Date of this Version
Nachshon L, Westerhout J, Blom WM, et al. Sesame eliciting and safe doses in a large sesame allergic population. Allergy. 2023;00:1-9. doi:10.1111/ all.15863
Background: Sesame is a significant food allergen causing severe and even fatal reactions. Given its increasing prevalence in western diet, sesame is listed as an allergenic food requiring labeling in the United States and EU. However, data on the population reaction doses to sesame are limited.
Methods: All sesame oral food challenges (OFCs), performed either for diagnosis or for threshold identification before the beginning of sesame oral immunotherapy (OIT) between November 2011 and July 2021 in Shamir medical center were analyzed for reaction threshold distribution. Safe-dose challenges with 90–120 min intervals were also analyzed.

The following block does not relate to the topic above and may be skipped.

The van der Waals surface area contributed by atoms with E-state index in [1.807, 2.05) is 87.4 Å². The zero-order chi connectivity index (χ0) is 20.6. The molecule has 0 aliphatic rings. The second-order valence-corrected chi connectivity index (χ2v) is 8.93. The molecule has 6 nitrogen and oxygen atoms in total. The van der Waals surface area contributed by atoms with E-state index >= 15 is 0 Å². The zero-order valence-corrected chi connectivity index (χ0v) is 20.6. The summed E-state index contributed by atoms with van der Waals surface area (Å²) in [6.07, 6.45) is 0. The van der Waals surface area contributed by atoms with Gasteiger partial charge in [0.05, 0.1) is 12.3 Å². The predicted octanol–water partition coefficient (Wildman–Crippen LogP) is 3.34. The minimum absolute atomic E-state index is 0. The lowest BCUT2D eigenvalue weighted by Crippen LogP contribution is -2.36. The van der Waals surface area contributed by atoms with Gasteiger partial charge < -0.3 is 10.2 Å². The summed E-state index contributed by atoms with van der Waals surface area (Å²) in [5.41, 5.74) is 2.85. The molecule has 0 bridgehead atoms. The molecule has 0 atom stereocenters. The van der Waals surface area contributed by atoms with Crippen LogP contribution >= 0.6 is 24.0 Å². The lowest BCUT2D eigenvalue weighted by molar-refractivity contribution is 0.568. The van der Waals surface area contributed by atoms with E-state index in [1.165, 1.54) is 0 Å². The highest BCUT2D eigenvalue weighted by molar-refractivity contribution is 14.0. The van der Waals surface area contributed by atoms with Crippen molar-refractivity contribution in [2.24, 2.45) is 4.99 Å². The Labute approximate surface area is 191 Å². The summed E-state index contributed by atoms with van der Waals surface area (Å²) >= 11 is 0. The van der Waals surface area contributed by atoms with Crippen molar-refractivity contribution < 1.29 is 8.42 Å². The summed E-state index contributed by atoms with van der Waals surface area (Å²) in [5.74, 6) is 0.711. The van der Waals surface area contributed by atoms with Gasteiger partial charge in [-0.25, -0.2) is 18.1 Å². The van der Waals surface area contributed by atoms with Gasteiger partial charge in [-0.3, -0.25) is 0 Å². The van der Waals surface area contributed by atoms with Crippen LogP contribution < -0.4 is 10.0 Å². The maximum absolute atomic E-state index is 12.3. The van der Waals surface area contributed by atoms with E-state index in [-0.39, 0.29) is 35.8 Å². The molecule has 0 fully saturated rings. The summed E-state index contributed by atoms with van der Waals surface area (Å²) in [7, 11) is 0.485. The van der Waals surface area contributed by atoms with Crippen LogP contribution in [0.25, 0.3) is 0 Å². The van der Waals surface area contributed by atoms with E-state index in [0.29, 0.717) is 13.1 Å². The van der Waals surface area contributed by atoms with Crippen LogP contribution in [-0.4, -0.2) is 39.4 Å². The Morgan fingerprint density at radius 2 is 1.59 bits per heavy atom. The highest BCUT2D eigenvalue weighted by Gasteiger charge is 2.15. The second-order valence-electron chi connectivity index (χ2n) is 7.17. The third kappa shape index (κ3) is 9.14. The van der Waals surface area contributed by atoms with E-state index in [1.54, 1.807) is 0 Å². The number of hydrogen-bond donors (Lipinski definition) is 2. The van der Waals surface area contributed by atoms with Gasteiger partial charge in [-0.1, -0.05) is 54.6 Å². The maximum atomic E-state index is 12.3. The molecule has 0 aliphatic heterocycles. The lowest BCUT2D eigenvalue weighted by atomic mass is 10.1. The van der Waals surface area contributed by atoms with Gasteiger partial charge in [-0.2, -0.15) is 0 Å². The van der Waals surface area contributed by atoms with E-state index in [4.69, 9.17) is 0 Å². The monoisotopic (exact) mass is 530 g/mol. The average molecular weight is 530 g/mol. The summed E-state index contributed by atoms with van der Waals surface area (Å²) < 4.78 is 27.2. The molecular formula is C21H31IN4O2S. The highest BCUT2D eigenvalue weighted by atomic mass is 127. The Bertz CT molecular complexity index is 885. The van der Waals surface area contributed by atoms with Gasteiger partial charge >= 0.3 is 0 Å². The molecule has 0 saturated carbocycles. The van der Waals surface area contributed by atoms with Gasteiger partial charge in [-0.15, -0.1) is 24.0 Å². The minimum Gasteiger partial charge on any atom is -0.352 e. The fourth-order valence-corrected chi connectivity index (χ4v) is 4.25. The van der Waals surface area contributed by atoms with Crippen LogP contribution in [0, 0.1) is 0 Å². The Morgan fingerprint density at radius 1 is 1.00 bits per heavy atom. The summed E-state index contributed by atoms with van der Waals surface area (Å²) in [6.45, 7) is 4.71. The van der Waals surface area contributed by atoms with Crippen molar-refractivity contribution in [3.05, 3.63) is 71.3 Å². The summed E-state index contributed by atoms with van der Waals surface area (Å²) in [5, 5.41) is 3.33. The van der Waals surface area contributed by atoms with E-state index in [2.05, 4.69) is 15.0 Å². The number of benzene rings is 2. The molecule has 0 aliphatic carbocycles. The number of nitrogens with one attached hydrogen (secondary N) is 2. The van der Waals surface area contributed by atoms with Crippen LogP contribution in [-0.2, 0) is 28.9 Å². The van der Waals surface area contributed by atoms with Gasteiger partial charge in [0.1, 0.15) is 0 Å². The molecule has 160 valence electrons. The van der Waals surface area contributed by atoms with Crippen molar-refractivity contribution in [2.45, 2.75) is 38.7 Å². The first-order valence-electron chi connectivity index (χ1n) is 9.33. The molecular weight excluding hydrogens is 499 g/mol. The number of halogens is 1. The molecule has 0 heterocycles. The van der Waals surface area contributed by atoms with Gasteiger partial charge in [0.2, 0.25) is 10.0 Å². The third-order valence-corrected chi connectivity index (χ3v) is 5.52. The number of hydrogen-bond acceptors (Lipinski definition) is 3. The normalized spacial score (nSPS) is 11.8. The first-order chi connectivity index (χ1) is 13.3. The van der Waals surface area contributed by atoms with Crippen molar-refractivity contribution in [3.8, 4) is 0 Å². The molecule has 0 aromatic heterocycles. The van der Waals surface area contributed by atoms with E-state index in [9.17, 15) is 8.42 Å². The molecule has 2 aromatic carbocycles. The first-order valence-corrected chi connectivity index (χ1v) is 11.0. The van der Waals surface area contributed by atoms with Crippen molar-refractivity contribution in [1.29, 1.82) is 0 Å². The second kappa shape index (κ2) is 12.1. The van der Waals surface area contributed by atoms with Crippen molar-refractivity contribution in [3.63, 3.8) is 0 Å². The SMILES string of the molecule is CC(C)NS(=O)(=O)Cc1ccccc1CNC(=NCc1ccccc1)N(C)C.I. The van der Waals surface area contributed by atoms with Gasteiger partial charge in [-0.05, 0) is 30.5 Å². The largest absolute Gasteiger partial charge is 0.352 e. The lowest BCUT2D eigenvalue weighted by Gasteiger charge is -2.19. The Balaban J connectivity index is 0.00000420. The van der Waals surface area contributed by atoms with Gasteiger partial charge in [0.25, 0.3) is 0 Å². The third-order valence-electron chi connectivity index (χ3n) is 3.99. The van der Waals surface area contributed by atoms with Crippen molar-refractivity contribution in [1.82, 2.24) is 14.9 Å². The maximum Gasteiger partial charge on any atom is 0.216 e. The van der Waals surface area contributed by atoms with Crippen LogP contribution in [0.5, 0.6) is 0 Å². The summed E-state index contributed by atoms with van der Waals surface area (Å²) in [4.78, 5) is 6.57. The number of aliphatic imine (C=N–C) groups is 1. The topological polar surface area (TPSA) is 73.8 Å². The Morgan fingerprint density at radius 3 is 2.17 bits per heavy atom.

Results: Two hundred and fifty patients underwent 338 positive OFCs, and additional 158 safe-dose OFCs were performed. The discrete and cumulative protein amounts estimated to elicit an objective reaction in 1% (ED01) of the entire cohort (n = 250) were 0.8 mg (range 0.3–6.3) and 0.7 mg (range 0.1–7.1), respectively, and those for 5% of the population (ED05) were 3.4 mg (range 1.2–20.6) and 4.5 mg (range 1.2–28.8), respectively. Safe-dose OFCs showed similar values of ED01 (0.8, 0.4–7.5 mg) and ED05 (3.4, 1.2–22.9 mg). While doses of ≤1 mg sesame protein elicited oral pruritus in 11.6% of the patients, no objective reaction was documented to this amount in any of the challenges, including safe-dose OFCs.
Conclusions: This study provides data on sesame reaction threshold distribution in the largest population of allergic patients studied, with no right or left censored data, and with validation using a safe-dose OFC. It further supports the current methods for ED determination as appropriate for establishing safety precautions for the food industry.